The show ring does have its fashions but the traditional guidelines for riding clothes remain the same. Follow our checklist and you’ll look the part.

Hunter, cob and riding horses

Tradition recommends a bowler hat for men and a bowler or hunting cap for women. Horse Magazine recommends all riders should wear velvet- covered hats to the current highest safety standard (BSEN1384 or PAS015). You are also required to wear:

  • Tweed coat
  • Plain fawn or buff breeches – not white
  • Leather boots with garter straps
  • Spurs: can be dummy ones. Spurs should be worn high up on the heel, on the seam of the boot, and be horizontal – many riders wear them too low
  • Leather or string gloves: the professionals’ choice is brown leather
  • Plain malacca or leather-covered cane, not exceeding 32 inches in length
  • Shirt and tie.

    Hacks

    As above but many women prefer to wear navy or black jackets. Navy is often more flattering.

    Ridden mountain and moorland

    Dress as for hunters and cobs but spurs are not allowed. Adult riders of small native breeds often wear jodhpurs and jodhpur boots rather than breeches and long boots.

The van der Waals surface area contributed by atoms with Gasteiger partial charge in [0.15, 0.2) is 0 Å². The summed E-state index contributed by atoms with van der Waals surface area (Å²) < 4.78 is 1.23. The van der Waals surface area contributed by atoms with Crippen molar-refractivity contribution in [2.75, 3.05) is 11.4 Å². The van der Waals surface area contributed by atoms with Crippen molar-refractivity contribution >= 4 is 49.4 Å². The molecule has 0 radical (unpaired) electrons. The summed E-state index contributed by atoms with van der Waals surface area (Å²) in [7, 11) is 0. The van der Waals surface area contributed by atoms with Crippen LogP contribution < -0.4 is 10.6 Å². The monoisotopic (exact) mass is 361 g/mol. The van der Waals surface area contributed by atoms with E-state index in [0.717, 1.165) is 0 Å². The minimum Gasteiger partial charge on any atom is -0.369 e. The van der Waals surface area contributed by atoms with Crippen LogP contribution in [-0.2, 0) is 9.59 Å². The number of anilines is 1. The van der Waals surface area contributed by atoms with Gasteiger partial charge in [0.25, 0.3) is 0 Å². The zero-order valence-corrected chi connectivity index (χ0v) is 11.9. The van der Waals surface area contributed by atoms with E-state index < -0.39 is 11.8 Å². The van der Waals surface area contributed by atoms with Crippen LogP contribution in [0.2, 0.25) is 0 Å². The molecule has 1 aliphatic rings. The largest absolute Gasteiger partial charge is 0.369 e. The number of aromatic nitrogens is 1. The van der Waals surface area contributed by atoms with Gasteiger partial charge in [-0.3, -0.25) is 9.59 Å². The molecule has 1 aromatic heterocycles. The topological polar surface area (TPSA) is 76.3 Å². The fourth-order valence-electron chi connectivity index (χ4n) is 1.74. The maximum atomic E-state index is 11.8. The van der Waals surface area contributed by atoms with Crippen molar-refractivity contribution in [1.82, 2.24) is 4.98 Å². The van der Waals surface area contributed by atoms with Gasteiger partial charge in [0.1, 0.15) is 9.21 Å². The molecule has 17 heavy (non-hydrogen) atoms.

In-hand

    You see a huge range of outfits for in-hand classes but the basic rule is to be neat, tidy and safe. A hacking jacket, jodhpurs or trousers, shirt and tie, hat and smart footwear you can run in are always acceptable. You should also wear gloves and carry a showing cane.Arab handlers are traditionally dressed mainly in white.

    Side-saddle

    Black or blue habit with collar and tie, bowler hat and veil. Hair should be worn in a bun, so if yours isn’t longenough you will need to wear a false one.

    Style points

    Cutaway jackets, with a canary-coloured waistcoat underneath, have become more fashionable. It’s a matter of taste but don’t wear them if you’re not happy about a less-than-flattummy.

    Ladies’ jackets should be tailored at the waist and long enough to cover the seat. In classes such as hacks and ridden Arabs, some competitors like to wear a discreet buttonhole which tones with the colour of their horse’s browband.

    Some riders feel that if the judge is faced with a class of lookalikes, such as a collection of grey Connemaras, they need to stand out from the crowd. But don’t go overboard – there’s a difference between making an impression and sticking out like a sore thumb.

    Hitting the heights

    Our guidelines should see you safely through up to county level shows. If you hit the heights of evening performances at Wembley and international shows, however, there are special dress ruleswhich apply. You will need to refer to the relevant associations rule book for details.